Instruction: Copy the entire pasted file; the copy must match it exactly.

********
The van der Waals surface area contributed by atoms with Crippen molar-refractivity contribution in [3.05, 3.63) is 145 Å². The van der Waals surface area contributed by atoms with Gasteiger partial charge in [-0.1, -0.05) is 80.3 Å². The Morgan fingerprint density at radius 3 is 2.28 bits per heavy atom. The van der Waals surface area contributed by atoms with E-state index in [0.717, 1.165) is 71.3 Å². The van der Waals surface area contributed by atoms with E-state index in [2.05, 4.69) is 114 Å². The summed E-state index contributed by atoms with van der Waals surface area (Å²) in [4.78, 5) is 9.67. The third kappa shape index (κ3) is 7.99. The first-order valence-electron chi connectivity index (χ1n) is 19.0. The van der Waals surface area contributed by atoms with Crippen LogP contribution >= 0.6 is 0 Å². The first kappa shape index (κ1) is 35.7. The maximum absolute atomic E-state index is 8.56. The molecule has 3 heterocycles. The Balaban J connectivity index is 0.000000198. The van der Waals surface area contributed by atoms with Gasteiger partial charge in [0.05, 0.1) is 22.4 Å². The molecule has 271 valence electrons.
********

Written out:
The van der Waals surface area contributed by atoms with Crippen molar-refractivity contribution in [3.05, 3.63) is 145 Å². The van der Waals surface area contributed by atoms with Gasteiger partial charge in [-0.1, -0.05) is 80.3 Å². The Morgan fingerprint density at radius 3 is 2.28 bits per heavy atom. The van der Waals surface area contributed by atoms with E-state index in [0.717, 1.165) is 71.3 Å². The van der Waals surface area contributed by atoms with E-state index in [2.05, 4.69) is 114 Å². The summed E-state index contributed by atoms with van der Waals surface area (Å²) in [4.78, 5) is 9.67. The third kappa shape index (κ3) is 7.99. The first-order valence-electron chi connectivity index (χ1n) is 19.0. The van der Waals surface area contributed by atoms with Crippen LogP contribution >= 0.6 is 0 Å². The first kappa shape index (κ1) is 35.7. The maximum absolute atomic E-state index is 8.56. The molecule has 3 heterocycles. The Balaban J connectivity index is 0.000000198. The van der Waals surface area contributed by atoms with Gasteiger partial charge in [0.05, 0.1) is 22.4 Å². The molecule has 271 valence electrons.